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The Conscious Evolution of Healing: Importance of Opening the Sensory Portals in Classical Chinese Medicine
The Chinese medical classics are not just clinical guides. They give advice; ways we can awaken more fully into conscious awareness.
Age and Fertility: Why We Should Worry Less About Age and More About Overall Health
Recently, on one of the acupuncture alumni forums, the topic of age and fertility came up when a practitioner posted a question regarding a patient that was about to turn 40-years-old.
Two for One: The Cervical Distraction Test
In today's healthcare system, diagnoses and treatment plans follow a western medical model - especially if you work with attorneys or insurance companies.
Happy New Year 2015 Gong Hoy Fat Choi
Welcome to the year of the sheep! We begin a new year guided by the sign of a quietly and creatively organized animal.
AWB Makes a Difference in the Yucatan
We are in the sleepy town of Izamal, located about an hour from the Merida airport where our group arrived last night. Later that morning, on a bus winding through the dusty roads of the Yucatan, fourteen acupuncturists, two facilitators from AWB and two tour guides make their way to the small rustic town of Popola.
The Way of Zen Performance Enhancement
Working with elite athletes and implementing various techniques to keep athletes focused and at their optimal performance for a sustained period of time includes incorporating various meditation techniques that counterbalance their sport-specific physical and mental demands, which is an important element of success throughout the years.
Chiropractic Research in Review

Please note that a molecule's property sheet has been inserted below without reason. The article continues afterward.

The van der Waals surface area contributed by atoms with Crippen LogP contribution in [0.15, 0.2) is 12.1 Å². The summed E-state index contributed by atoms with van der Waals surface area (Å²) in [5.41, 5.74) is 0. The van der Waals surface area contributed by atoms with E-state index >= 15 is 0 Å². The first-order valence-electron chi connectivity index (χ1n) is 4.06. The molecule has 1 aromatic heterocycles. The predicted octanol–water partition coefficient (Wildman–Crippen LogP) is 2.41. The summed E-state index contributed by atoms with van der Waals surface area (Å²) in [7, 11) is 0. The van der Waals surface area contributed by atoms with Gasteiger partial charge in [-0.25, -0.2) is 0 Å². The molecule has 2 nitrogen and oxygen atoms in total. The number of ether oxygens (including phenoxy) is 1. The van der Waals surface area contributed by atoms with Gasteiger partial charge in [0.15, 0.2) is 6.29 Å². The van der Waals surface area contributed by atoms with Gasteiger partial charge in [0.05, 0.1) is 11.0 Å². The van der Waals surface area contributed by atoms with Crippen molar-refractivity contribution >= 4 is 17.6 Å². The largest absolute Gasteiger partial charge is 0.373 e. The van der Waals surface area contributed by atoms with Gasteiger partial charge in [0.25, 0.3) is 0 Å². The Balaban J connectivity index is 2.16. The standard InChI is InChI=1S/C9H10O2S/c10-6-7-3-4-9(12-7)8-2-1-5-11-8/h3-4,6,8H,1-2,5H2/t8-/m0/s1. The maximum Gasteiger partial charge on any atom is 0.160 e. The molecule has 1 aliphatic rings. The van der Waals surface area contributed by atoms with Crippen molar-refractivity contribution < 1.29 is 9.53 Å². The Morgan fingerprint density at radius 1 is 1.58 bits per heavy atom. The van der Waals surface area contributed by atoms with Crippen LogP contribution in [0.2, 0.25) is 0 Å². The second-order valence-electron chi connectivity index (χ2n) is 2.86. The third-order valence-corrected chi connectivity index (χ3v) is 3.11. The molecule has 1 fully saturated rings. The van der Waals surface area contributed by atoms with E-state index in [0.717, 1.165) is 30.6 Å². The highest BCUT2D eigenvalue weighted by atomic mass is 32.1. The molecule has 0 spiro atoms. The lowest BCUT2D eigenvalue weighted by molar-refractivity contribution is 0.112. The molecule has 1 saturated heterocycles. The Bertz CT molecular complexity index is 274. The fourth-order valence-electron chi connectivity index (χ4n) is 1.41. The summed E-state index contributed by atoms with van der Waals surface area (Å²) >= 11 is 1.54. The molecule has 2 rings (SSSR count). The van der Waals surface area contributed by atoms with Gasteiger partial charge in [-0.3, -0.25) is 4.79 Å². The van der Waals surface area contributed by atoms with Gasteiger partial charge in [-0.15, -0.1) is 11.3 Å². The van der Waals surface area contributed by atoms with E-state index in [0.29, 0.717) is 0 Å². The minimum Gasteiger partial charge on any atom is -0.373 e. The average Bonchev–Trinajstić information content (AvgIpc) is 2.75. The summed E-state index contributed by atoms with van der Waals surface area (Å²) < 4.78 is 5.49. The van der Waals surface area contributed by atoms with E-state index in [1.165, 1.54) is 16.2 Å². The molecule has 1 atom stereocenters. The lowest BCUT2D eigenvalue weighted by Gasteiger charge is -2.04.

Occupational LBP in Primary- and High-School Teachers; Treating MVA Complications With Chiropractic Care; Neck Pain: Immediate Effects of Active Scapular Correction; Taping Benefits Stride, Step Length in Fatigued Runners.
Show Up and Show Respect
I was recently asked about my chiropractic philosophy. My answer surprised my questioner.
The Static Postural Pelvic Exam
I include a static postural analysis in my evaluation routine whether you are a patient in pain or an elite-sport athlete in training. In my day-to-day practice, I require patients to stand still while I "just look" at them.
I Felt it in My Fingers First
I'm not afraid to say it. Massage therapists make better acupuncturists. I'll tell you how I know, but first I have a question: What do a microcurrent device, a laser and a hippie massage therapist have in common?
Professionalism and Evidence-Based Health Care
Today's chiropractors are facing a conundrum with the Affordable Care Act and its health care reform requirements, including evidence-based practice and health technology assessment.
Movement Assessments: The DC's Sphygmomanometer
I think back to when I was going through chiropractic school outpatient clinic. I was embarrassed to have my family and friends come in for treatment because initial evaluations took three hours to complete.
Environmental Toxins: Cause of Modern Illness, Part 2
In Part I of this article, we detailed the variety of environmental toxins assaulting our bodies. These include pesticides and herbicides; plastics; preservatives; cosmetics; gasoline additives, solvents and glues; and heavy metals.
Three for One: The Cervical Distraction Test
Taking the time to do an exam is important, but it is time spent. The exam serves as a way to physically validate your clinical impression following a history and clinical consultation.
News in Brief
While indignation may be your immediate reaction to H.R. 5780, the Protecting the Integrity of Medicare Act of 2014, the American Chiropractic Association suggests the legislation is just what the chiropractic profession needs.
We Get Letters & Email
Rethinking Our Approach to Immunization; Coming Together for the Good of Our Patients.
Animal Acupuncture Gaining in Popularity
We have just finished the year of the fire hoarse and now it is time to spend some time alone, daydreaming and thinking outside the box in terms of where our profession is headed. The sheep person is well organized and creative so this should not be difficult to do.
Trouble Down Under: San Zhen Therapy for Lower Jiao Issues
In the last several columns, I have discussed many clinical options for utilizing San Zhen or Three Needle Therapy. In this installment, I will continue this trend and discuss several foundational patterns which can be found in several very common clinical presentations.